Appellant characterizes the District Court's decision as improperly granting the husband's motion for summary judgment. She raises three issues on appeal.

(1) Did the District Court err in determining her petition was untimely?

(2) Did the judge incorrectly accept statements of disputed facts as true for his ruling on the motion for summary judgment?

(3) Did the District Court incorrectly conclude she presented no facts on which to base an allegation of fraud?

As noted above, the decision dismisses the petition without specifically addressing the husband's Motion for Summary Judgment. Thus, for the purposes of this opinion, the issues will be discussed as arising out of a dismissal.

(1) Did the District Court correctly dismiss any of appellant's claims for relief as untimely?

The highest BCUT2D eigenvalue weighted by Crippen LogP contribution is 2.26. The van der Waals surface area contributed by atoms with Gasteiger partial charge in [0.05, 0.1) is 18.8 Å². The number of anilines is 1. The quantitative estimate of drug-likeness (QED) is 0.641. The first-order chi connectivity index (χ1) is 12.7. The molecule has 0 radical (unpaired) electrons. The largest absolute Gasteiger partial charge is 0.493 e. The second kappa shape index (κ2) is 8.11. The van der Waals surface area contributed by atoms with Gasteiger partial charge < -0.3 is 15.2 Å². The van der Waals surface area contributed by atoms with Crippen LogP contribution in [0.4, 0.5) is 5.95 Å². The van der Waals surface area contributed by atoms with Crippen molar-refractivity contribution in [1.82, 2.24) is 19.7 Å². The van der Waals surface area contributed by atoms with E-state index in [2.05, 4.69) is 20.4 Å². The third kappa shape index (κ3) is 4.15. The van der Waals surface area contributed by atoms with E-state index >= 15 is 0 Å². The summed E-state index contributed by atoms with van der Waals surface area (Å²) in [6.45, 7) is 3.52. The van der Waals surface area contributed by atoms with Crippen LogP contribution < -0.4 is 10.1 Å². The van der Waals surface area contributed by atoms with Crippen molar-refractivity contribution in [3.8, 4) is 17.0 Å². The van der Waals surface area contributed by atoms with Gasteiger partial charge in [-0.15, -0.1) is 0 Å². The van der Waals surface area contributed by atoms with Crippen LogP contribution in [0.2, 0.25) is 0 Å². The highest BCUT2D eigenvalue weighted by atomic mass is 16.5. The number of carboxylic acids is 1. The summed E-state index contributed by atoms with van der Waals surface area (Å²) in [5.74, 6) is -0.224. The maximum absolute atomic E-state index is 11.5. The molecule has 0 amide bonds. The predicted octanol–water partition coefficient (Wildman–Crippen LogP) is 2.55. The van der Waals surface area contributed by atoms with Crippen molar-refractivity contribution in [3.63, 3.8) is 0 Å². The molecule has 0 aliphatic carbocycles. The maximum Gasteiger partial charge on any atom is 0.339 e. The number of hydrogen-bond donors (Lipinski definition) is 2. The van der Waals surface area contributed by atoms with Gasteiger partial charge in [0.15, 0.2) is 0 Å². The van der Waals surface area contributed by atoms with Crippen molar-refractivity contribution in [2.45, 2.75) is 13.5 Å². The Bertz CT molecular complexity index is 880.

(2) Did the District Court correctly dismiss appellant's claim for relief based on the lack of actual personal notification as required in an independent action under Rule 60(b) M.R.Civ.P.?

(3) Did the District Court correctly dismiss appellant's claim for relief based on fraud on the court?

Dismissal of a claim and summary judgment are distinct questions of law and have different legal affects. A dismissal means "that plaintiff is entitled to no relief under any state of facts which could be proved in support of the claim" ( Kielmann v. Mogan (1970), 156 Mont. 230, 233, 478 P.2d 275, 276) and addresses only the sufficiency of the complaint. It is appropriate relief when "it appears beyond reasonable doubt that the plaintiff can prove no set of facts which would entitle him to relief." Gebhart v. D.A. Davidson Co. (Mont. 1983), [ 203 Mont. 384,] 661 P.2d 855, 858, 40 St.Rep. 521, 524, citing Busch v. Kammerer (Mont. 1982), [ 200 Mont. 130,] 649 P.2d 1339, 39 St.Rep. 1624. "[S]ummary judgment signifie[s] that, in light of the complaint and the evidence before the court, there remain[s] no disputed material issue of fact which plaintiffs could prove to entitle them to recover." Granger v. Time, Inc. (1977), 174 Mont. 42, 46, 568 P.2d 535, 538.